In your case, also you have two very powerful doctors, we who are the face of the business. So by finding an influencer or a personality behind the brand, you will be competing with the authority of the doctors for the brand.
Vera Koch 19:36
Yes, that could definitely be a risk that we could have. So we actually in our situation, we have the doctors, of course as our strongest ambassadors and influencers. They also are very well known in the space. Dr. Shawn was just nominated as one of the top 10 head transplant surgeons well worldwide so they have a really good following and they are really strong, trustworthy content. craters themselves on YouTube, TikTok, and Instagram. But then the other ambassadors for a brand are either patients who have seen results the before and afters. Or we have also worked with a few dermatologists as well as ambassadors to speak to hair loss in general. But we definitely I would definitely say they’re different to us in terms of the importance of our founders, as spokespeople for our business overall, then dermatologists sharing the information about our brand and our benefits from a doctor’s perspective. And then customers showing the results as a very impactful way, but not taking the stance of educating on hairless itself. But more while I’m so impressed, like see my before and after, and then telling about the emotions and their own experience with the product.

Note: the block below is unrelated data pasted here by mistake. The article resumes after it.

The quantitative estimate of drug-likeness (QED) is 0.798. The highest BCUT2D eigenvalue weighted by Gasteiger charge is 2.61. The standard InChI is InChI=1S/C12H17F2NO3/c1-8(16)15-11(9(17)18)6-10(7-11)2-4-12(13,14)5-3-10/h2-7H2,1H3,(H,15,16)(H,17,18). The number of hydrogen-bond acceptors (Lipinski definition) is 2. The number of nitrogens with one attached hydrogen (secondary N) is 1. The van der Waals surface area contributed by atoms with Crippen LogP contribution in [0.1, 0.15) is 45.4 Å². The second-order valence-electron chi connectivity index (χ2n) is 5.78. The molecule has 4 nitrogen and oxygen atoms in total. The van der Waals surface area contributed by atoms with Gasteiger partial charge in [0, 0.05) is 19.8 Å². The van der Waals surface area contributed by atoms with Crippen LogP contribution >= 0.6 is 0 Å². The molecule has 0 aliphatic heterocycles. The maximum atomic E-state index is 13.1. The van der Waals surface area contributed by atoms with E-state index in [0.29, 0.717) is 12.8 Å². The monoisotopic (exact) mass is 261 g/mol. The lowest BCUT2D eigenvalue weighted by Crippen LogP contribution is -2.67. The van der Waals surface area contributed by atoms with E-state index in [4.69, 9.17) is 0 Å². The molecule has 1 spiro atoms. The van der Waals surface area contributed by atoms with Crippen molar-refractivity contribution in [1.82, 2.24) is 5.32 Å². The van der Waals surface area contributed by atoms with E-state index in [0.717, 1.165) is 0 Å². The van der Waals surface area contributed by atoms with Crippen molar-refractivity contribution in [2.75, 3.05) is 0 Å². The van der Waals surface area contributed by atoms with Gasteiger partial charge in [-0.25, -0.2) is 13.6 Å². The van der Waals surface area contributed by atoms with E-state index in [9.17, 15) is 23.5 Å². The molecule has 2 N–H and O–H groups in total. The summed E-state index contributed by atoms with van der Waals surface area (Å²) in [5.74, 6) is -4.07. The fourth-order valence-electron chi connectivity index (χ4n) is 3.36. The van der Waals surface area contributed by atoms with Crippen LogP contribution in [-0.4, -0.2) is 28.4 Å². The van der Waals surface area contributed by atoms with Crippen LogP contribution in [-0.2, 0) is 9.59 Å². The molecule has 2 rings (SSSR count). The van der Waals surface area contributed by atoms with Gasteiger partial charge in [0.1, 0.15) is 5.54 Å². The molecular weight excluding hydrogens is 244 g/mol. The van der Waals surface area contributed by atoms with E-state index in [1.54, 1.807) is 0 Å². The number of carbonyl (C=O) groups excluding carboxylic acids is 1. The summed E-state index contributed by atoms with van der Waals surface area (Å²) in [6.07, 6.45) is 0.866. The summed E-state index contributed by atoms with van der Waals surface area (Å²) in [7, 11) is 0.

Lara Schmoisman 20:55
I mean, there’s I mean, my mind is blowing here because I have some so many thoughts in this space, because it’s wellness. It’s really, it’s medical, you have so many different ingredients here in our Thank you like, for example, what is going to be your email segmentation? Because you have different issues to assess in your email segmentations Do you have tons of groups or users send content to informative content to everyone.